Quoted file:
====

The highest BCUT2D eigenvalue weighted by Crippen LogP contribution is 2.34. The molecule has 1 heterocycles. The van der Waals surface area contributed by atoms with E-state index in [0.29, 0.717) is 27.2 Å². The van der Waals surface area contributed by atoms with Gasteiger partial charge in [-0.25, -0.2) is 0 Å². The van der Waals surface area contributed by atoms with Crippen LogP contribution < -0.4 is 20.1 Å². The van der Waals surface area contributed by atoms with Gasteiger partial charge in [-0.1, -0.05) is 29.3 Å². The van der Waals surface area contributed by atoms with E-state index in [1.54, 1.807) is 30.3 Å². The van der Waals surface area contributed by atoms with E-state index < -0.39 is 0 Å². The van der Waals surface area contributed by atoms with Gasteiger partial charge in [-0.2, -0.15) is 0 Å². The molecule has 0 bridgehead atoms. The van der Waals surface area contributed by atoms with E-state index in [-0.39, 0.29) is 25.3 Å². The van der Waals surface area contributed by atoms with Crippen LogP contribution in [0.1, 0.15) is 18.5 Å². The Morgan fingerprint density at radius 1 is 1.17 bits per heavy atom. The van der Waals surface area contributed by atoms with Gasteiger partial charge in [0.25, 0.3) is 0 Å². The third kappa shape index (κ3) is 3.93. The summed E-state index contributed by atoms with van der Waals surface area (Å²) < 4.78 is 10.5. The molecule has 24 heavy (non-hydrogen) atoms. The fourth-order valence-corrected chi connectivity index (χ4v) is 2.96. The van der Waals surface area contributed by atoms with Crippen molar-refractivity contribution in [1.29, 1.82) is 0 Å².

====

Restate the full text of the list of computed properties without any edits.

The highest BCUT2D eigenvalue weighted by Crippen LogP contribution is 2.34. The molecule has 1 heterocycles. The van der Waals surface area contributed by atoms with E-state index in [0.29, 0.717) is 27.2 Å². The van der Waals surface area contributed by atoms with Gasteiger partial charge in [-0.25, -0.2) is 0 Å². The van der Waals surface area contributed by atoms with Crippen LogP contribution < -0.4 is 20.1 Å². The van der Waals surface area contributed by atoms with Gasteiger partial charge in [-0.1, -0.05) is 29.3 Å². The van der Waals surface area contributed by atoms with E-state index in [1.54, 1.807) is 30.3 Å². The van der Waals surface area contributed by atoms with E-state index < -0.39 is 0 Å². The van der Waals surface area contributed by atoms with Gasteiger partial charge in [-0.2, -0.15) is 0 Å². The molecule has 0 bridgehead atoms. The van der Waals surface area contributed by atoms with E-state index in [-0.39, 0.29) is 25.3 Å². The van der Waals surface area contributed by atoms with Crippen LogP contribution in [0.1, 0.15) is 18.5 Å². The Morgan fingerprint density at radius 1 is 1.17 bits per heavy atom. The van der Waals surface area contributed by atoms with Gasteiger partial charge in [0.25, 0.3) is 0 Å². The third kappa shape index (κ3) is 3.93. The summed E-state index contributed by atoms with van der Waals surface area (Å²) < 4.78 is 10.5. The molecule has 24 heavy (non-hydrogen) atoms. The fourth-order valence-corrected chi connectivity index (χ4v) is 2.96. The van der Waals surface area contributed by atoms with Crippen molar-refractivity contribution in [1.29, 1.82) is 0 Å².